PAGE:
Photographer Marco Devon
Written by: Andrew Cummings
Before Marco Devon moved to Korea, he had barely even touched a camera. Now, he works mainly with street and portrait photography, regularly producing content on social media.
Portraiture is a relatively recent venture for Marco and has exercised a marked influence on his documentary shots.
“It has definitely made me consider how to approach people more appropriately in order to capture the look or mood that I’m after”, he elaborates. Portraiture, and more generally the camera itself, are “wonderful tools for bringing you closer to people, placing you in situations you wouldn’t otherwise get into”.
At the same time, he tries to resist the temptation to take photographs wherever he goes. There was a time when he’d focus on “getting the next best shot because you want to preserve the memory as best you can. I’d get the shot but more often than not I’d be without the memory”. The key, he elucidates, is balance. “I’ve learnt to choose when to pick up the camera and when to leave it on the table and rather make a human connection with the people in the room”.
Another aspect of practising photography that Marco has had to grapple with is his social media presence.
“I think social media can mess with your mind if you’re not careful. You start grading yourself on the number of ‘likes’ you get and allow that to determine your attitude about your work… You may also sometimes be inclined to share what you think your audience wants as opposed to what you want to share.”
There are positives, though: having a commitment to social media “can keep you on your toes” and provide motivation. Again, equilibrium is important.
Looking at Marco now, a practising photographer engaging in various creative projects, there is a stark contrast with the same man of four or five years ago. At the time,
“I had absolutely no idea how to create an image, and I didn’t even own a camera”, says Marco. Growing up in “a bit of a dangerous neighbourhood” in South Africa, looking at photos provided a form of escape. “Black and white photos pulled me in the easiest, but when a colour image got my attention, it had it for a long time”, Marco explains, adding that the wonder of images lay in their ability to “make me daydream a bit and forget about what was happening around me”.
It wasn’t until coming to Korea that Marco picked up a camera himself. “I’m very grateful for [my experiences in] Korea”, he admits. As an outsider, he’s been in a better position to “just observe… I’m not too close but not too far from things, which for me is perfect, allows me to ‘see’ better”. He’s also made connections with other expat photographs, including Dylan Goldby, with whom he recently completed a project about the Seoul subway system. In short, in Korea Marco has been given the time and space to explore photography as well as understand how his previous experiences can contribute to his own way of seeing.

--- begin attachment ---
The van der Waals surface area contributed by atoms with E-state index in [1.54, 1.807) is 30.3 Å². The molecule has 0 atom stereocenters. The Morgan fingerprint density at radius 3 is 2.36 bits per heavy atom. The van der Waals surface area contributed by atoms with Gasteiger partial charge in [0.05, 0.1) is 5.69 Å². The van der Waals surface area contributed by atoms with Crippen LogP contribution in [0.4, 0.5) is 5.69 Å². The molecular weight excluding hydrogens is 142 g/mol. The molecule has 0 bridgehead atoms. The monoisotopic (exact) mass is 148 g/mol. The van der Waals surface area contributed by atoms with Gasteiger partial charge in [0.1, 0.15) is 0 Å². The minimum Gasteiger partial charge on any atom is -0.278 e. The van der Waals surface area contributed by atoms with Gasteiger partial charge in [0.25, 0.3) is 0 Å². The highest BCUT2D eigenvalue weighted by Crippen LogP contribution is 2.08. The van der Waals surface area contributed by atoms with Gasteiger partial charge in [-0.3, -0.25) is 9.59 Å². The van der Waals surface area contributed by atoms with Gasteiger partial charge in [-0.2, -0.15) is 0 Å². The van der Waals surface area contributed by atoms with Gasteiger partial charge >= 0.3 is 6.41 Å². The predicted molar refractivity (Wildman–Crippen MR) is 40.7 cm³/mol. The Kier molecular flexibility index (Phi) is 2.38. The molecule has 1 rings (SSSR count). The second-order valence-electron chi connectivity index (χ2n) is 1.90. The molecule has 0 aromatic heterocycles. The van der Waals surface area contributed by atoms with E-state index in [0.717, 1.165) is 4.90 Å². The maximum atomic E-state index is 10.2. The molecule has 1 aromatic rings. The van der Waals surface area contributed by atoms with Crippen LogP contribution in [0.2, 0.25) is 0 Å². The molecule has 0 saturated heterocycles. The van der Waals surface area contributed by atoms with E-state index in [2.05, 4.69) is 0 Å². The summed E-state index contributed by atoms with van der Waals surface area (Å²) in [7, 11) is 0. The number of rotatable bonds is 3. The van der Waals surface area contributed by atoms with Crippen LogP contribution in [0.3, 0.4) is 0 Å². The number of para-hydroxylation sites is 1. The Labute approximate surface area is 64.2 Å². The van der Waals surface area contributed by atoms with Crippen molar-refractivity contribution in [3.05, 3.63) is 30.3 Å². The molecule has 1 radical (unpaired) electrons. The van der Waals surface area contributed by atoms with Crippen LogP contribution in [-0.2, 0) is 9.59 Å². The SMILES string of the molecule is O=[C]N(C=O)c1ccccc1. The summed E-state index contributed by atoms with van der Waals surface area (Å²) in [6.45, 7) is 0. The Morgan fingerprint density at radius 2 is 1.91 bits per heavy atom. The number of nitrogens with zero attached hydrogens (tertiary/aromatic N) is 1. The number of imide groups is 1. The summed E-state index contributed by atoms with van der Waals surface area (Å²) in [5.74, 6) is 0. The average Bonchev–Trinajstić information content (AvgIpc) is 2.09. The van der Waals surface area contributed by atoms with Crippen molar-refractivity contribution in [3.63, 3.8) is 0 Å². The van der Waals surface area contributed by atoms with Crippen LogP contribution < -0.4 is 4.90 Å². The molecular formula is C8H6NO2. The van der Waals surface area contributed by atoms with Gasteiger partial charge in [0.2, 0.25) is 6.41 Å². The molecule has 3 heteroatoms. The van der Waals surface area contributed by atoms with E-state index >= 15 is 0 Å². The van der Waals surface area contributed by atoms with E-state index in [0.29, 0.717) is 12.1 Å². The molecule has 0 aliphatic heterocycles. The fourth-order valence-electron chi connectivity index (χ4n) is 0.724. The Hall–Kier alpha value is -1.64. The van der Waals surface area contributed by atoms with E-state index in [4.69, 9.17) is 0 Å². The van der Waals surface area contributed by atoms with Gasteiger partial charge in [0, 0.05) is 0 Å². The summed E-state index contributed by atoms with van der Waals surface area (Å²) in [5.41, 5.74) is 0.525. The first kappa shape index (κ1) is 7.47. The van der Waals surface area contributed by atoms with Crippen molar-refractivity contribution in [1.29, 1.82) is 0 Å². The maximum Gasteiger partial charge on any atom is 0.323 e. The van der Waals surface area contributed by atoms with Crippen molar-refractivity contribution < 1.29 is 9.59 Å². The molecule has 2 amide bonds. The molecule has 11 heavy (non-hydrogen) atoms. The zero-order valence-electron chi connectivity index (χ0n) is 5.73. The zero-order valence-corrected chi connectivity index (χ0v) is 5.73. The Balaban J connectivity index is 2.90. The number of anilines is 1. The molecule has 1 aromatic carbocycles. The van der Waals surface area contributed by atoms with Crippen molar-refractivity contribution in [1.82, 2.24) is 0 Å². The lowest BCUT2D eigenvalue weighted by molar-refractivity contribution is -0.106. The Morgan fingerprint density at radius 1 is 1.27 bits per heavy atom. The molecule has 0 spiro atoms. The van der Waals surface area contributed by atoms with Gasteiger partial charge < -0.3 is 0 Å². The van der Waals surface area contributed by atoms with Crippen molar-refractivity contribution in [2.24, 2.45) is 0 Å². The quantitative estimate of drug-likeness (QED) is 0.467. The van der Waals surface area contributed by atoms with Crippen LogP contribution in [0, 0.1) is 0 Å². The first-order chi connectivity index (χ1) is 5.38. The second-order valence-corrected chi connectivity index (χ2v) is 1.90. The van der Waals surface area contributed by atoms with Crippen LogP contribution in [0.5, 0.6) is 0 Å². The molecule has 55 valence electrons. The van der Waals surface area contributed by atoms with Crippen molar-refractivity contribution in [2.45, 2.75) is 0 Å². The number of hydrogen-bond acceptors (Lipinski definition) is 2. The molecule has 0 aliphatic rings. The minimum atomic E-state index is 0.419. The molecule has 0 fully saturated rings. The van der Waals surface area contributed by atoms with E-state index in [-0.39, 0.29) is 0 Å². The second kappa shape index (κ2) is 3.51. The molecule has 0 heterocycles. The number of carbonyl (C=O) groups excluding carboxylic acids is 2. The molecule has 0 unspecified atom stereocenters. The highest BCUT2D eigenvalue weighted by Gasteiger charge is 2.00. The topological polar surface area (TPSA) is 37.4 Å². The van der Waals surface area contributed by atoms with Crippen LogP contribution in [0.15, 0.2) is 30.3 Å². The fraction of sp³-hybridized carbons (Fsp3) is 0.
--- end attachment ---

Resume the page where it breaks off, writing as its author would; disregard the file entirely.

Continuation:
“I’m [also] grateful for my past experiences, be them good or bad. They’ve all contributed to me getting to this point”.
Marco can clearly define his particular way of seeing, an ability honed by his explorations with photography and which in turn offers him greater success as a photographer. “Seeing doesn’t necessarily mean using your eyes”, he says, which can sometimes be “ridiculously frustrating”. For a rewarding practice, Marco has found he needs to engage different senses. To produce subtle images, he explains, he might listen to “soft music”, which sharpens his mind and enables it to “see with subtlety”. Marco calls this process, which involves filtering what the mind is exposed to in order to induce different states of mind, “feeding yourself the right exposures”.
As well as the senses, Marco draws inspiration from different art forms; his online posts often come accompanied by quotations from artists, writers or musicians. Perhaps because of the unique approach or subject matter of the artist, one art form, he believes, can provide the photographer with the tools to interpret or reinterpret something else. “I don’t think I can narrow my inspiration down to a particular person or thing” he explains, although music is the most moving medium for him, particularly the RnB, deep house, and ambient genres. “It’s always changing depending on the mood I’m in” he adds as a caveat.
How does Marco expect to use his inspiration in the future? Are further Korea-focused projects in store for him?
“Seoul is full of surprises”, he begins, “but it’s my hometown [Cape Town, South Africa] that I’d really like to photograph. It has a tremendous amount of character, but I’ve seen relatively few photographers capture it. It’s special not only because it’s my hometown, but also because of its diversity and the charm of the local people. I didn’t own a camera when I lived there so I have very little to show of Cape Town to date. Hopefully that will change soon.”
To view more of Marco’s work visit his FACEBOOK page